While He-Man may remain a relic of the past, a number of popular 80s toys are returning to stores for the 2016 holiday season.
No, we won’t be battling over the last Cabbage Patch Kid and the Transformers have long been on shelves, even if the older transforming robots were more fun than the current models sold. Instead three classic are being brought back albeit in updated form.
80s Toys: Teddy Ruxpin returns
First, Teddy Ruxpin is back. The talking bear used to be considered a technology product as he was one of the first toys which interacted with users rather than basically just playing back recorded phrases in random order. The new Teddy Ruxpin (probably not being called T2 for short), has LCD eyes, a hard drive, and the ability to interact with your smart phone. Consider this either an awesome gift, or the first step toward robots taking over.
80s Toys: Room with a View-Master?
Joining Mr. Ruxpin on store shelves, comes a revamped version of Mattel’s View-Master. The old version was basically just a personal slide show and while it was cool for a few minutes, the fun wore off very quickly. KTNV.com explained how it works:
Now View-Master and Mattel are bringing it into the 21st century with a new VR experience. You can use your smartphone and apps to explore space and even the deep blue sea. With a simple click of the level you can pull up videos, images, fun facts and play games.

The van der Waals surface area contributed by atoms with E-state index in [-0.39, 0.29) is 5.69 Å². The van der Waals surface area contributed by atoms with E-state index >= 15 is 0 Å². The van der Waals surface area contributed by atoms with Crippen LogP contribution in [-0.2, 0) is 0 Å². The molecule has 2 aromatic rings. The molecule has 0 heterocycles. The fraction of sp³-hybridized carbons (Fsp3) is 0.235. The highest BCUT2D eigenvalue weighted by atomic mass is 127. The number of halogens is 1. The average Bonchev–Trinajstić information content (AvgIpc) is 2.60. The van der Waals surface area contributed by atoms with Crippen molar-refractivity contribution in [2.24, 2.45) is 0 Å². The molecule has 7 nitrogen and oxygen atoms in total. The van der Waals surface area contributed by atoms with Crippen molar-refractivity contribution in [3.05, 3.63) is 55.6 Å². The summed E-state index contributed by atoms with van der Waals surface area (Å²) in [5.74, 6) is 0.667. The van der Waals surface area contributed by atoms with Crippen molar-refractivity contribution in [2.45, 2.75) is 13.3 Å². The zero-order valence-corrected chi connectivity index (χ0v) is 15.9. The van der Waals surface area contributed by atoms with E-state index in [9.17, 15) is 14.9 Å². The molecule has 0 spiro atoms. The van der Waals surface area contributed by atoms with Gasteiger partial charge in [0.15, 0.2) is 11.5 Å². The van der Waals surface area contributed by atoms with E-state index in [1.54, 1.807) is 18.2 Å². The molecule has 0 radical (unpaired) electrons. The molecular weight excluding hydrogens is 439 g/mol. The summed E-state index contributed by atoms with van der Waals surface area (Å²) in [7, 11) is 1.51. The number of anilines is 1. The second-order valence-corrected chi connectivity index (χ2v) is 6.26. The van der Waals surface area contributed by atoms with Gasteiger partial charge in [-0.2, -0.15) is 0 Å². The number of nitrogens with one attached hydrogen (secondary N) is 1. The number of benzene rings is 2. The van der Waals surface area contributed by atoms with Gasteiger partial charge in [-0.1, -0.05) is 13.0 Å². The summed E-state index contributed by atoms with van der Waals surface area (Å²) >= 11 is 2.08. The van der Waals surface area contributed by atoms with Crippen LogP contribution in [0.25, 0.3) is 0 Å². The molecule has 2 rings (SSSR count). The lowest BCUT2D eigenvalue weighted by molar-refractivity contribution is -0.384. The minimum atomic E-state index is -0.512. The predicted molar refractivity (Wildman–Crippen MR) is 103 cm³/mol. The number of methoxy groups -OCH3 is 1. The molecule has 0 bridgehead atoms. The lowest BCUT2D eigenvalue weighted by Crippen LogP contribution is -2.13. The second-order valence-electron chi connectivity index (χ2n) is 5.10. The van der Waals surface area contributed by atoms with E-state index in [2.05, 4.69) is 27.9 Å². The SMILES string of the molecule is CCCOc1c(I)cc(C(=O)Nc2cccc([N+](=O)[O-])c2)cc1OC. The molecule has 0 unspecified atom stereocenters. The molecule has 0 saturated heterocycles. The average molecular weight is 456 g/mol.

View-Master and Mattel are bringing it into the 21st century with a new VR experience. You can use your smartphone and apps to explore space and even the deep blue sea. With a simple click of the level you can pull up videos, images, fun facts and play games.
That still seems like a toy which may not hold up in an age when many kids have smartphones or tablets, but you can’t blame Mattel for trying.
80s Toys: What is a Popple?
Apparently Popples were a thing. They are little, collectible figures that are not quite stuffed animals and not quite action figures. Apparently the new version was brought back for a Netflix show and now they have returned to store shelves in time for the holidays.
The toy was actually created by a subsidiary of the American Greetings card company. So, like many 80s toys, this was a product driven by demographic marketing. The new version may be a little less crass and instead mixes nostalgia with giving young fans of the new show a chance to own their favorite characters.